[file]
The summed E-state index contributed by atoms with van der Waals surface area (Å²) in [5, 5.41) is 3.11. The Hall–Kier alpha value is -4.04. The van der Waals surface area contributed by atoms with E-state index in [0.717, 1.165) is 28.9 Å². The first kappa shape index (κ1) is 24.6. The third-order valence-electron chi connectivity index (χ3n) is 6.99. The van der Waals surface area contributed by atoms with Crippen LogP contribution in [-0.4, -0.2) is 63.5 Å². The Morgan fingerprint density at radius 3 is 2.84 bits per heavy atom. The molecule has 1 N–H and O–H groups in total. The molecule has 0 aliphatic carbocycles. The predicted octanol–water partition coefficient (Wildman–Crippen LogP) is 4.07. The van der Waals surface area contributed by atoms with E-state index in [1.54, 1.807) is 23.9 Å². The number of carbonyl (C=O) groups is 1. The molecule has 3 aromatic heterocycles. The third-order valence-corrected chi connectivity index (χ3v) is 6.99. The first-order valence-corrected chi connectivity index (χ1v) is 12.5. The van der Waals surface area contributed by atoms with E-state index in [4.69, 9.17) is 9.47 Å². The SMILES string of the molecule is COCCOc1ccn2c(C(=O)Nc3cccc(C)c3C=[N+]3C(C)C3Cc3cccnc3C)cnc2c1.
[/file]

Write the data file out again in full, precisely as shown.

The summed E-state index contributed by atoms with van der Waals surface area (Å²) in [5, 5.41) is 3.11. The Hall–Kier alpha value is -4.04. The van der Waals surface area contributed by atoms with E-state index in [0.717, 1.165) is 28.9 Å². The first kappa shape index (κ1) is 24.6. The third-order valence-electron chi connectivity index (χ3n) is 6.99. The van der Waals surface area contributed by atoms with Crippen LogP contribution in [-0.4, -0.2) is 63.5 Å². The Morgan fingerprint density at radius 3 is 2.84 bits per heavy atom. The molecule has 1 N–H and O–H groups in total. The molecule has 0 aliphatic carbocycles. The predicted octanol–water partition coefficient (Wildman–Crippen LogP) is 4.07. The van der Waals surface area contributed by atoms with E-state index in [1.54, 1.807) is 23.9 Å². The number of carbonyl (C=O) groups is 1. The molecule has 3 aromatic heterocycles. The third-order valence-corrected chi connectivity index (χ3v) is 6.99. The first-order valence-corrected chi connectivity index (χ1v) is 12.5. The van der Waals surface area contributed by atoms with E-state index in [4.69, 9.17) is 9.47 Å². The SMILES string of the molecule is COCCOc1ccn2c(C(=O)Nc3cccc(C)c3C=[N+]3C(C)C3Cc3cccnc3C)cnc2c1.